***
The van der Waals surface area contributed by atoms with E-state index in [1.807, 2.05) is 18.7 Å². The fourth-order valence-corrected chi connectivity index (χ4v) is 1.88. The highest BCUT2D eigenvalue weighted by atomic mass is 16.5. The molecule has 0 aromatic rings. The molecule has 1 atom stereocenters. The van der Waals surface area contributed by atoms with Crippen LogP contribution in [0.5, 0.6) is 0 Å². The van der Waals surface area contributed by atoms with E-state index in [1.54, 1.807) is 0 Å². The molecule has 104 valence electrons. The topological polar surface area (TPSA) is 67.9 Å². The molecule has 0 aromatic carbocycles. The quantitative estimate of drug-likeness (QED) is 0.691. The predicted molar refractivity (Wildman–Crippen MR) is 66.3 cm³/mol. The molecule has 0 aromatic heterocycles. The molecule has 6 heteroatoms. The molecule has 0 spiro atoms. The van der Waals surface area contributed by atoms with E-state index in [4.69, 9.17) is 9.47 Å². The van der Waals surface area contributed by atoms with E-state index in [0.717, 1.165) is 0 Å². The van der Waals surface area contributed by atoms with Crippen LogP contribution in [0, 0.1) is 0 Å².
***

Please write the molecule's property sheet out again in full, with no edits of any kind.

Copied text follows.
The van der Waals surface area contributed by atoms with E-state index in [1.807, 2.05) is 18.7 Å². The fourth-order valence-corrected chi connectivity index (χ4v) is 1.88. The highest BCUT2D eigenvalue weighted by atomic mass is 16.5. The molecule has 0 aromatic rings. The molecule has 1 atom stereocenters. The van der Waals surface area contributed by atoms with Crippen LogP contribution in [0.5, 0.6) is 0 Å². The van der Waals surface area contributed by atoms with E-state index in [1.54, 1.807) is 0 Å². The molecule has 104 valence electrons. The topological polar surface area (TPSA) is 67.9 Å². The molecule has 0 aromatic carbocycles. The quantitative estimate of drug-likeness (QED) is 0.691. The predicted molar refractivity (Wildman–Crippen MR) is 66.3 cm³/mol. The molecule has 0 aromatic heterocycles. The molecule has 6 heteroatoms. The molecule has 0 spiro atoms. The van der Waals surface area contributed by atoms with E-state index in [4.69, 9.17) is 9.47 Å². The van der Waals surface area contributed by atoms with E-state index in [0.717, 1.165) is 0 Å². The van der Waals surface area contributed by atoms with Crippen LogP contribution in [0, 0.1) is 0 Å².